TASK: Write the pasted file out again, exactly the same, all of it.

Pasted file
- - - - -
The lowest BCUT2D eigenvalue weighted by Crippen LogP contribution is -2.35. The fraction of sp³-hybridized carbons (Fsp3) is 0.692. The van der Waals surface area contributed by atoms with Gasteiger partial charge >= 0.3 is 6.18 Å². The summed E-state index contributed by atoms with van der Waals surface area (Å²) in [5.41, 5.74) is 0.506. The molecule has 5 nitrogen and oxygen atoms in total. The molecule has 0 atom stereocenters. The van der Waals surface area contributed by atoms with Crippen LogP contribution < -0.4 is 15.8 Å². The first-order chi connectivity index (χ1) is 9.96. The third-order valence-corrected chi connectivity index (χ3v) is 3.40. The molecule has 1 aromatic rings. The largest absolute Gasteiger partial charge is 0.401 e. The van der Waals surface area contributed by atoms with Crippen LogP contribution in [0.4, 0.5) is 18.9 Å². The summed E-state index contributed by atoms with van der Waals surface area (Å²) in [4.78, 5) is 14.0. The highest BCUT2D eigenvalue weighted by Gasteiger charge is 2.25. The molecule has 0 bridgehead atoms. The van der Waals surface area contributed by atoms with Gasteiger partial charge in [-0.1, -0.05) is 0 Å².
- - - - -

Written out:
The lowest BCUT2D eigenvalue weighted by Crippen LogP contribution is -2.35. The fraction of sp³-hybridized carbons (Fsp3) is 0.692. The van der Waals surface area contributed by atoms with Gasteiger partial charge >= 0.3 is 6.18 Å². The summed E-state index contributed by atoms with van der Waals surface area (Å²) in [5.41, 5.74) is 0.506. The molecule has 5 nitrogen and oxygen atoms in total. The molecule has 0 atom stereocenters. The van der Waals surface area contributed by atoms with Crippen LogP contribution < -0.4 is 15.8 Å². The first-order chi connectivity index (χ1) is 9.96. The third-order valence-corrected chi connectivity index (χ3v) is 3.40. The molecule has 1 aromatic rings. The largest absolute Gasteiger partial charge is 0.401 e. The van der Waals surface area contributed by atoms with Crippen LogP contribution in [0.4, 0.5) is 18.9 Å². The summed E-state index contributed by atoms with van der Waals surface area (Å²) in [4.78, 5) is 14.0. The highest BCUT2D eigenvalue weighted by Gasteiger charge is 2.25. The molecule has 0 bridgehead atoms. The van der Waals surface area contributed by atoms with Gasteiger partial charge in [-0.1, -0.05) is 0 Å².